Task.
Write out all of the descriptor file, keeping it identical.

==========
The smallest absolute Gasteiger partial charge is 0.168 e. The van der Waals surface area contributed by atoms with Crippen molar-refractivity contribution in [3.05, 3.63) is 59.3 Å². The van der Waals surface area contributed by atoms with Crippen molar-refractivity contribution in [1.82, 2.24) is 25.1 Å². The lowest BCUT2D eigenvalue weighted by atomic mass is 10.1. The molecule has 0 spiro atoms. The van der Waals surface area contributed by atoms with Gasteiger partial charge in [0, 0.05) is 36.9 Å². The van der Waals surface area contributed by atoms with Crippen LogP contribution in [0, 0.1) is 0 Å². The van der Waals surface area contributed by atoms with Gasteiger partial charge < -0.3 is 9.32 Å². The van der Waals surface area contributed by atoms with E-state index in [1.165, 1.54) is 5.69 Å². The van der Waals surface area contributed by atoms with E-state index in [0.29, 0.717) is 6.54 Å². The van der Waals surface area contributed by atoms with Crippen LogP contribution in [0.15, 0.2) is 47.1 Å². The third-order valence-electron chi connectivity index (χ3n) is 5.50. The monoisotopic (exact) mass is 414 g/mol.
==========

The smallest absolute Gasteiger partial charge is 0.168 e. The van der Waals surface area contributed by atoms with Crippen molar-refractivity contribution in [3.05, 3.63) is 59.3 Å². The van der Waals surface area contributed by atoms with Crippen molar-refractivity contribution in [1.82, 2.24) is 25.1 Å². The lowest BCUT2D eigenvalue weighted by atomic mass is 10.1. The molecule has 0 spiro atoms. The van der Waals surface area contributed by atoms with Gasteiger partial charge in [0, 0.05) is 36.9 Å². The van der Waals surface area contributed by atoms with Crippen LogP contribution in [0, 0.1) is 0 Å². The van der Waals surface area contributed by atoms with Gasteiger partial charge < -0.3 is 9.32 Å². The van der Waals surface area contributed by atoms with E-state index in [1.165, 1.54) is 5.69 Å². The van der Waals surface area contributed by atoms with E-state index in [0.29, 0.717) is 6.54 Å². The van der Waals surface area contributed by atoms with Crippen LogP contribution in [0.15, 0.2) is 47.1 Å². The third-order valence-electron chi connectivity index (χ3n) is 5.50. The monoisotopic (exact) mass is 414 g/mol.